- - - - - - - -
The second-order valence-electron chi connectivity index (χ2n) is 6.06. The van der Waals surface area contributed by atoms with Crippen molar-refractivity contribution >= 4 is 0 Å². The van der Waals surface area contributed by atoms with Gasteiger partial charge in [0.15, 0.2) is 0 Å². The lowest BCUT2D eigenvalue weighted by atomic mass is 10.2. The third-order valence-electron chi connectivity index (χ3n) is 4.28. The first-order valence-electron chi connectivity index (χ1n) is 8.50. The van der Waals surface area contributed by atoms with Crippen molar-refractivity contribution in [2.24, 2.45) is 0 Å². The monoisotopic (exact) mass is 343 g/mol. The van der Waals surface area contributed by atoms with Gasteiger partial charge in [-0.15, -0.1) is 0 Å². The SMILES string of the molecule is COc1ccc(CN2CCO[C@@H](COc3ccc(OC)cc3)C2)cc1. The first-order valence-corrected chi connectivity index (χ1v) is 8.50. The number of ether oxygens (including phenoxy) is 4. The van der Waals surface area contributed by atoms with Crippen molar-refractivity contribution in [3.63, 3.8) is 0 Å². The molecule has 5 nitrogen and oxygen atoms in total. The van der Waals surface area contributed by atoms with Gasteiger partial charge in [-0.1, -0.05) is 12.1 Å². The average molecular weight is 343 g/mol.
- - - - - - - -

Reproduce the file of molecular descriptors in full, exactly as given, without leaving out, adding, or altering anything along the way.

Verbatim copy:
The second-order valence-electron chi connectivity index (χ2n) is 6.06. The van der Waals surface area contributed by atoms with Crippen molar-refractivity contribution >= 4 is 0 Å². The van der Waals surface area contributed by atoms with Gasteiger partial charge in [0.15, 0.2) is 0 Å². The lowest BCUT2D eigenvalue weighted by atomic mass is 10.2. The third-order valence-electron chi connectivity index (χ3n) is 4.28. The first-order valence-electron chi connectivity index (χ1n) is 8.50. The van der Waals surface area contributed by atoms with Crippen molar-refractivity contribution in [2.24, 2.45) is 0 Å². The monoisotopic (exact) mass is 343 g/mol. The van der Waals surface area contributed by atoms with Gasteiger partial charge in [-0.15, -0.1) is 0 Å². The SMILES string of the molecule is COc1ccc(CN2CCO[C@@H](COc3ccc(OC)cc3)C2)cc1. The first-order valence-corrected chi connectivity index (χ1v) is 8.50. The number of ether oxygens (including phenoxy) is 4. The van der Waals surface area contributed by atoms with Crippen molar-refractivity contribution in [3.63, 3.8) is 0 Å². The molecule has 5 nitrogen and oxygen atoms in total. The van der Waals surface area contributed by atoms with Gasteiger partial charge in [-0.1, -0.05) is 12.1 Å². The average molecular weight is 343 g/mol.